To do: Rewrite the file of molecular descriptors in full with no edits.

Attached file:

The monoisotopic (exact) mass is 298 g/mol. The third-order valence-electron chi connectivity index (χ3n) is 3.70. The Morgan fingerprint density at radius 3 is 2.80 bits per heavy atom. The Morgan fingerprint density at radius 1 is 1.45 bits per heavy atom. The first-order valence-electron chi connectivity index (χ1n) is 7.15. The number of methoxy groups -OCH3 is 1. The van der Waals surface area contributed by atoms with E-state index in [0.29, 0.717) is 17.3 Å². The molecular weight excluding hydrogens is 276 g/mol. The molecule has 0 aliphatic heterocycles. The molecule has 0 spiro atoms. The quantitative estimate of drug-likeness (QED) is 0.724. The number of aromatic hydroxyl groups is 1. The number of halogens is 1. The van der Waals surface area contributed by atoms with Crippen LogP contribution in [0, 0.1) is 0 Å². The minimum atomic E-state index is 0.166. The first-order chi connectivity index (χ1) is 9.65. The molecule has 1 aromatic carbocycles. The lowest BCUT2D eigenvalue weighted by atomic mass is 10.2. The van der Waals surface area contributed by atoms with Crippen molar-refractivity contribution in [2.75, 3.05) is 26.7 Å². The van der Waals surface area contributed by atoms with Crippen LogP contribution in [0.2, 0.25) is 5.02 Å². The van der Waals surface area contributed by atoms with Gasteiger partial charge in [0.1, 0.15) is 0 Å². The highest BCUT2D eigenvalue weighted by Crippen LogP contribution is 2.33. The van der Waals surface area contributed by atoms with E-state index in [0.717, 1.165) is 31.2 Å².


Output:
The monoisotopic (exact) mass is 298 g/mol. The third-order valence-electron chi connectivity index (χ3n) is 3.70. The Morgan fingerprint density at radius 3 is 2.80 bits per heavy atom. The Morgan fingerprint density at radius 1 is 1.45 bits per heavy atom. The first-order valence-electron chi connectivity index (χ1n) is 7.15. The number of methoxy groups -OCH3 is 1. The van der Waals surface area contributed by atoms with E-state index in [0.29, 0.717) is 17.3 Å². The molecular weight excluding hydrogens is 276 g/mol. The molecule has 0 aliphatic heterocycles. The molecule has 0 spiro atoms. The quantitative estimate of drug-likeness (QED) is 0.724. The number of aromatic hydroxyl groups is 1. The number of halogens is 1. The van der Waals surface area contributed by atoms with Crippen LogP contribution in [0, 0.1) is 0 Å². The minimum atomic E-state index is 0.166. The first-order chi connectivity index (χ1) is 9.65. The molecule has 1 aromatic carbocycles. The lowest BCUT2D eigenvalue weighted by atomic mass is 10.2. The van der Waals surface area contributed by atoms with Crippen molar-refractivity contribution in [2.75, 3.05) is 26.7 Å². The van der Waals surface area contributed by atoms with Crippen LogP contribution in [0.2, 0.25) is 5.02 Å². The van der Waals surface area contributed by atoms with Gasteiger partial charge in [0.1, 0.15) is 0 Å². The highest BCUT2D eigenvalue weighted by Crippen LogP contribution is 2.33. The van der Waals surface area contributed by atoms with E-state index in [0.717, 1.165) is 31.2 Å².